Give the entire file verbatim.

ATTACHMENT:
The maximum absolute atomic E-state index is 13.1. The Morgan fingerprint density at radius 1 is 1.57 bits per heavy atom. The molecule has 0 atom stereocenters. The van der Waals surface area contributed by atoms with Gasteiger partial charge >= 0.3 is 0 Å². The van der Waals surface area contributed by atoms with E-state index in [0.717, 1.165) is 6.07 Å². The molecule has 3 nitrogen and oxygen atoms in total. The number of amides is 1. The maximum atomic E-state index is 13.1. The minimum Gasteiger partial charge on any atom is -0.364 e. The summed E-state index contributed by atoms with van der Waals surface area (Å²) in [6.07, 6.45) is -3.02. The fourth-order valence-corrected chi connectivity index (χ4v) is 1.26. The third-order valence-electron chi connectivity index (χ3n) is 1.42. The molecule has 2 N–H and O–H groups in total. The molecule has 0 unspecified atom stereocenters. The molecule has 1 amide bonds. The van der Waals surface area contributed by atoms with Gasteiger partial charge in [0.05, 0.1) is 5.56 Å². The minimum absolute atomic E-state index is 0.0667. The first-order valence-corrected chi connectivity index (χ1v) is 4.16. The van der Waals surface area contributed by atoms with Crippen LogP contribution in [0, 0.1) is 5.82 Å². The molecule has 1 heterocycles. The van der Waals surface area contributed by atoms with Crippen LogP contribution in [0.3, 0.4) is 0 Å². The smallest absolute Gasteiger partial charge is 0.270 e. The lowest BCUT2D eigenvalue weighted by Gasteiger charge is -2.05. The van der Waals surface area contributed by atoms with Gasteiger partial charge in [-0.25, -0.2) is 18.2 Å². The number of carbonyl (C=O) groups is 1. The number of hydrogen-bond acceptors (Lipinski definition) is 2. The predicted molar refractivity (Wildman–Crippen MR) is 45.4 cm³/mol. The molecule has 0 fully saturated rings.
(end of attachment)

The maximum absolute atomic E-state index is 13.1. The Morgan fingerprint density at radius 1 is 1.57 bits per heavy atom. The molecule has 0 atom stereocenters. The van der Waals surface area contributed by atoms with Gasteiger partial charge >= 0.3 is 0 Å². The van der Waals surface area contributed by atoms with E-state index in [0.717, 1.165) is 6.07 Å². The molecule has 3 nitrogen and oxygen atoms in total. The number of amides is 1. The maximum atomic E-state index is 13.1. The minimum Gasteiger partial charge on any atom is -0.364 e. The summed E-state index contributed by atoms with van der Waals surface area (Å²) in [6.07, 6.45) is -3.02. The fourth-order valence-corrected chi connectivity index (χ4v) is 1.26. The third-order valence-electron chi connectivity index (χ3n) is 1.42. The molecule has 2 N–H and O–H groups in total. The molecule has 0 unspecified atom stereocenters. The molecule has 1 amide bonds. The van der Waals surface area contributed by atoms with Gasteiger partial charge in [0.05, 0.1) is 5.56 Å². The minimum absolute atomic E-state index is 0.0667. The first-order valence-corrected chi connectivity index (χ1v) is 4.16. The van der Waals surface area contributed by atoms with Crippen LogP contribution in [0, 0.1) is 5.82 Å². The molecule has 1 heterocycles. The van der Waals surface area contributed by atoms with Crippen LogP contribution in [0.3, 0.4) is 0 Å². The smallest absolute Gasteiger partial charge is 0.270 e. The lowest BCUT2D eigenvalue weighted by Gasteiger charge is -2.05. The van der Waals surface area contributed by atoms with Gasteiger partial charge in [-0.25, -0.2) is 18.2 Å². The number of carbonyl (C=O) groups is 1. The number of hydrogen-bond acceptors (Lipinski definition) is 2. The predicted molar refractivity (Wildman–Crippen MR) is 45.4 cm³/mol. The molecule has 0 fully saturated rings.